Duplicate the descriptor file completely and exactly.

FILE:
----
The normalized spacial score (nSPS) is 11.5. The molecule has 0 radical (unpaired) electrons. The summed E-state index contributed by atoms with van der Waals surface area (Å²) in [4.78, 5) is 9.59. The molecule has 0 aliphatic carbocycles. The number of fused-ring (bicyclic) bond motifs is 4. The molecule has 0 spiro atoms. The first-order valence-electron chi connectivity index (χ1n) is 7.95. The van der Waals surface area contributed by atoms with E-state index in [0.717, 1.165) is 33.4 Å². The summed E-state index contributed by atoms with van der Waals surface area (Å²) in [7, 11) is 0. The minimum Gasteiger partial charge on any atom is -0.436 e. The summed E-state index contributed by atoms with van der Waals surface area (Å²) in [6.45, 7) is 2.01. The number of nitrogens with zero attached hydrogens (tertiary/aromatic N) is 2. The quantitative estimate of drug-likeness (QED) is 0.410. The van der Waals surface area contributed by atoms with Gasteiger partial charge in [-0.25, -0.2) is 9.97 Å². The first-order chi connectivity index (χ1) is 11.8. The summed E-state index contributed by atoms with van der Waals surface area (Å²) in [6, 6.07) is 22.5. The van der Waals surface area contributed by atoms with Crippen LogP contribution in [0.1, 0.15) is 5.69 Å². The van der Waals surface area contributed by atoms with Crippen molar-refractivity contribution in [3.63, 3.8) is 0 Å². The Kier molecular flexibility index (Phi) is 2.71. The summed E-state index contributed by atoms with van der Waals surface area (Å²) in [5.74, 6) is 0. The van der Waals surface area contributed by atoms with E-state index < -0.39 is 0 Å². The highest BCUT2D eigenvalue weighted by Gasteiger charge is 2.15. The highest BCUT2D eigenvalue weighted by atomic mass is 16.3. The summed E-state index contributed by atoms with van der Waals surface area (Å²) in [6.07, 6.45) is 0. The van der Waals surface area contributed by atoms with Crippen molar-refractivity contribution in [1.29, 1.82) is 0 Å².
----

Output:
The normalized spacial score (nSPS) is 11.5. The molecule has 0 radical (unpaired) electrons. The summed E-state index contributed by atoms with van der Waals surface area (Å²) in [4.78, 5) is 9.59. The molecule has 0 aliphatic carbocycles. The number of fused-ring (bicyclic) bond motifs is 4. The molecule has 0 spiro atoms. The first-order valence-electron chi connectivity index (χ1n) is 7.95. The van der Waals surface area contributed by atoms with E-state index in [0.717, 1.165) is 33.4 Å². The summed E-state index contributed by atoms with van der Waals surface area (Å²) in [7, 11) is 0. The minimum Gasteiger partial charge on any atom is -0.436 e. The summed E-state index contributed by atoms with van der Waals surface area (Å²) in [6.45, 7) is 2.01. The number of nitrogens with zero attached hydrogens (tertiary/aromatic N) is 2. The quantitative estimate of drug-likeness (QED) is 0.410. The van der Waals surface area contributed by atoms with Gasteiger partial charge in [-0.25, -0.2) is 9.97 Å². The first-order chi connectivity index (χ1) is 11.8. The summed E-state index contributed by atoms with van der Waals surface area (Å²) in [6, 6.07) is 22.5. The van der Waals surface area contributed by atoms with Crippen LogP contribution in [0.1, 0.15) is 5.69 Å². The van der Waals surface area contributed by atoms with Crippen molar-refractivity contribution in [3.63, 3.8) is 0 Å². The Kier molecular flexibility index (Phi) is 2.71. The summed E-state index contributed by atoms with van der Waals surface area (Å²) in [5.74, 6) is 0. The van der Waals surface area contributed by atoms with E-state index < -0.39 is 0 Å². The highest BCUT2D eigenvalue weighted by Gasteiger charge is 2.15. The highest BCUT2D eigenvalue weighted by atomic mass is 16.3. The summed E-state index contributed by atoms with van der Waals surface area (Å²) in [6.07, 6.45) is 0. The van der Waals surface area contributed by atoms with Crippen molar-refractivity contribution in [1.29, 1.82) is 0 Å².